American Express Loses Antitrust Lawsuit Over Merchant Rules

Image courtesy of The.Comedian

After nearly five years of legal battles, a federal court has ruled that American Express’s merchant agreements violate antitrust laws and has resulted in higher costs for consumers.

The lawsuit, filed by the Justice Dept. and attorneys general for more than a dozen states, alleged that so-called “anti-steering” or non-discrimination provisions of the AmEx merchant agreement prevent the more than 3 million merchants in the U.S. from pointing their customers to use other cards — like those on the Visa, MasterCard, and Discover networks — that charge lower fees to merchants for each transaction.

In today’s ruling [PDF] by a District Court in Brooklyn, the judge points out that these restrictions on credit card merchant agreements fly in the face of the standard way that retailers do business.

“Merchants routinely attempt to influence customers’ purchasing decisions, whether by placing a particular brand of cereal at eye level rather than on a bottom shelf, discounting last year’s fashion inventory, or offering promotions such as ‘buy one, get one free,’” he writes. “This dynamic, however, is absent in the credit card industry. Under American Express’s NDPs, a merchant may not attempt to induce or “steer” a customer to use the merchant’s preferred card network by, for example, offering a 10% discount for using a Visa card, free shipping for using a Discover card, or a free night at a hotel for using an American Express card.”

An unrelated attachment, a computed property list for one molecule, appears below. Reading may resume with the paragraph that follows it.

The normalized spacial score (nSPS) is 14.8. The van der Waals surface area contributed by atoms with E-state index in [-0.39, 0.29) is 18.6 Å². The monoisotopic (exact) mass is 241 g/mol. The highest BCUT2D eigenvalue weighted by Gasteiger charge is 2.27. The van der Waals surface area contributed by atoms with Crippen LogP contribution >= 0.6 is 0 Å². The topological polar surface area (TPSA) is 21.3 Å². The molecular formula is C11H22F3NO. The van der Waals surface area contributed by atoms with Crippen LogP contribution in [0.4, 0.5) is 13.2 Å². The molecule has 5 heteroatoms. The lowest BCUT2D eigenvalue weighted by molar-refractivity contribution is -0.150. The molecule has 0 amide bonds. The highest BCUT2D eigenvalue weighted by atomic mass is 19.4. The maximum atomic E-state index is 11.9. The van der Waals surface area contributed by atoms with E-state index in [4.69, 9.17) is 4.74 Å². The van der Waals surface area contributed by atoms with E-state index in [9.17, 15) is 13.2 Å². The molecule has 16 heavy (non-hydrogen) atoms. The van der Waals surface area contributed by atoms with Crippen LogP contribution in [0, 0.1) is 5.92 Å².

So while a merchant might want to suggest or provide a benefit to a customer willing to use a different card, AmEx’s agreement forbids it.

“This, in turn, results in higher costs to all consumers who purchase goods and services from these merchants,” writes the judge, who notes that he repeatedly asked the government and AmEx to reach a settlement. MasterCard and Visa, who were both defendants in the original lawsuit, made deals with the plaintiffs long ago.

“By preventing merchants from steering additional charge volume to their least expensive network… the NDPs short-circuit the ordinary price-setting mechanism in the network services market by removing the competitive ‘reward’ for networks offering merchants a lower price for acceptance services,” explains the court. “The result is an absence of price competition among American Express and its rival networks. In fact, the record shows that merchant prices have risen dramatically in the absence of merchant steering.”

These agreements also put up a barrier against a new competitor into the marketplace hoping to distinguish itself by charging the the least, concludes the judge.

The ruling does not specify remedies for American Express but the judge says those are forthcoming.

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